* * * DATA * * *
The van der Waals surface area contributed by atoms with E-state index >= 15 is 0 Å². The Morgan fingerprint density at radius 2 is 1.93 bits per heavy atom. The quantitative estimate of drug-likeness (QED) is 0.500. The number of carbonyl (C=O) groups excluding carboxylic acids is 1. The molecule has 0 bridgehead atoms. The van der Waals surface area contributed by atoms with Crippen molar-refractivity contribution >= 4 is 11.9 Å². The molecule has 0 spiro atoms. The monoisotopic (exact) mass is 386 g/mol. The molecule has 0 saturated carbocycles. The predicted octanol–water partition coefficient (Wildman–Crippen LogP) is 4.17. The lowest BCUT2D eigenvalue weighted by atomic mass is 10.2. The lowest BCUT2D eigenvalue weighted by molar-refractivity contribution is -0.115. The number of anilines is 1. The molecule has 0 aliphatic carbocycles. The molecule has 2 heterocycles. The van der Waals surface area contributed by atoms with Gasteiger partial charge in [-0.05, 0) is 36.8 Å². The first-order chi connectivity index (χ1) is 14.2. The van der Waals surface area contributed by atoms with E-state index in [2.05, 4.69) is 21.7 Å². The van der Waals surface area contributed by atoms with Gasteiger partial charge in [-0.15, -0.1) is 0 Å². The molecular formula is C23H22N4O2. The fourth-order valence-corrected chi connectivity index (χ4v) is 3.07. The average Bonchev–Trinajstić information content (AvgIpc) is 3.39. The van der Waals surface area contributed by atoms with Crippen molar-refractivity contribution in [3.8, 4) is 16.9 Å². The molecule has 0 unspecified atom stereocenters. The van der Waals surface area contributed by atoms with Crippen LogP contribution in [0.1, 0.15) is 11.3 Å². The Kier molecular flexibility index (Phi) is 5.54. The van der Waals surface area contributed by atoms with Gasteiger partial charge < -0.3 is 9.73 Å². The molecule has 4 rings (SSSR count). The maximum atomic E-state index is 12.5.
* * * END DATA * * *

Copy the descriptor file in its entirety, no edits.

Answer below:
The van der Waals surface area contributed by atoms with E-state index >= 15 is 0 Å². The Morgan fingerprint density at radius 2 is 1.93 bits per heavy atom. The quantitative estimate of drug-likeness (QED) is 0.500. The number of carbonyl (C=O) groups excluding carboxylic acids is 1. The molecule has 0 bridgehead atoms. The van der Waals surface area contributed by atoms with Crippen molar-refractivity contribution >= 4 is 11.9 Å². The molecule has 0 spiro atoms. The monoisotopic (exact) mass is 386 g/mol. The molecule has 0 saturated carbocycles. The predicted octanol–water partition coefficient (Wildman–Crippen LogP) is 4.17. The lowest BCUT2D eigenvalue weighted by atomic mass is 10.2. The lowest BCUT2D eigenvalue weighted by molar-refractivity contribution is -0.115. The number of anilines is 1. The molecule has 0 aliphatic carbocycles. The molecule has 2 heterocycles. The van der Waals surface area contributed by atoms with Gasteiger partial charge in [-0.05, 0) is 36.8 Å². The first-order chi connectivity index (χ1) is 14.2. The van der Waals surface area contributed by atoms with E-state index in [2.05, 4.69) is 21.7 Å². The van der Waals surface area contributed by atoms with Gasteiger partial charge in [-0.15, -0.1) is 0 Å². The molecular formula is C23H22N4O2. The fourth-order valence-corrected chi connectivity index (χ4v) is 3.07. The average Bonchev–Trinajstić information content (AvgIpc) is 3.39. The van der Waals surface area contributed by atoms with Crippen molar-refractivity contribution in [3.8, 4) is 16.9 Å². The molecule has 0 unspecified atom stereocenters. The van der Waals surface area contributed by atoms with Crippen LogP contribution in [0.1, 0.15) is 11.3 Å². The Kier molecular flexibility index (Phi) is 5.54. The van der Waals surface area contributed by atoms with Gasteiger partial charge < -0.3 is 9.73 Å². The molecule has 4 rings (SSSR count). The maximum atomic E-state index is 12.5.